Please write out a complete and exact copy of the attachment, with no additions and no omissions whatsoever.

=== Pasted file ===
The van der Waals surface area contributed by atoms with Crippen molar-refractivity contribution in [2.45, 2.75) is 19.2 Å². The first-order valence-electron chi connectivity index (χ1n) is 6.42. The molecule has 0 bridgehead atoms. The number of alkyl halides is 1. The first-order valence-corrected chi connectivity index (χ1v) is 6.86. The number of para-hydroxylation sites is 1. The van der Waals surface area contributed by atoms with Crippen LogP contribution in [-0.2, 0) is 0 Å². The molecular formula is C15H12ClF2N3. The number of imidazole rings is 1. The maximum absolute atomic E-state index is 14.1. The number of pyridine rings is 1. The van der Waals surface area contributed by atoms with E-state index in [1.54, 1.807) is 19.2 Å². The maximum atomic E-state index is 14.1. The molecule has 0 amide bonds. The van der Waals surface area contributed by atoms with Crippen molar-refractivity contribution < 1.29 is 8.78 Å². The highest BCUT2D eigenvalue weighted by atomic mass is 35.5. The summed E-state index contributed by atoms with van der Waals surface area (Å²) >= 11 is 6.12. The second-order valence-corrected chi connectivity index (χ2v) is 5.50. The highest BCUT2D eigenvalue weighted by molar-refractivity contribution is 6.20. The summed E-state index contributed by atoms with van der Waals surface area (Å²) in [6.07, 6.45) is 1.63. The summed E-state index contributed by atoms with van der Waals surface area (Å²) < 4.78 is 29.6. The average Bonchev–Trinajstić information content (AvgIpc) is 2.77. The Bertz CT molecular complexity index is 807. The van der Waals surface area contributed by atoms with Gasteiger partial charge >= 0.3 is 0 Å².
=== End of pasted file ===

The van der Waals surface area contributed by atoms with Crippen molar-refractivity contribution in [2.45, 2.75) is 19.2 Å². The first-order valence-electron chi connectivity index (χ1n) is 6.42. The molecule has 0 bridgehead atoms. The number of alkyl halides is 1. The first-order valence-corrected chi connectivity index (χ1v) is 6.86. The number of para-hydroxylation sites is 1. The van der Waals surface area contributed by atoms with Crippen LogP contribution in [-0.2, 0) is 0 Å². The molecular formula is C15H12ClF2N3. The number of imidazole rings is 1. The maximum absolute atomic E-state index is 14.1. The number of pyridine rings is 1. The van der Waals surface area contributed by atoms with E-state index in [1.54, 1.807) is 19.2 Å². The maximum atomic E-state index is 14.1. The molecule has 0 amide bonds. The van der Waals surface area contributed by atoms with Crippen molar-refractivity contribution < 1.29 is 8.78 Å². The highest BCUT2D eigenvalue weighted by atomic mass is 35.5. The summed E-state index contributed by atoms with van der Waals surface area (Å²) >= 11 is 6.12. The second-order valence-corrected chi connectivity index (χ2v) is 5.50. The highest BCUT2D eigenvalue weighted by molar-refractivity contribution is 6.20. The summed E-state index contributed by atoms with van der Waals surface area (Å²) in [6.07, 6.45) is 1.63. The summed E-state index contributed by atoms with van der Waals surface area (Å²) < 4.78 is 29.6. The average Bonchev–Trinajstić information content (AvgIpc) is 2.77. The Bertz CT molecular complexity index is 807. The van der Waals surface area contributed by atoms with Gasteiger partial charge >= 0.3 is 0 Å².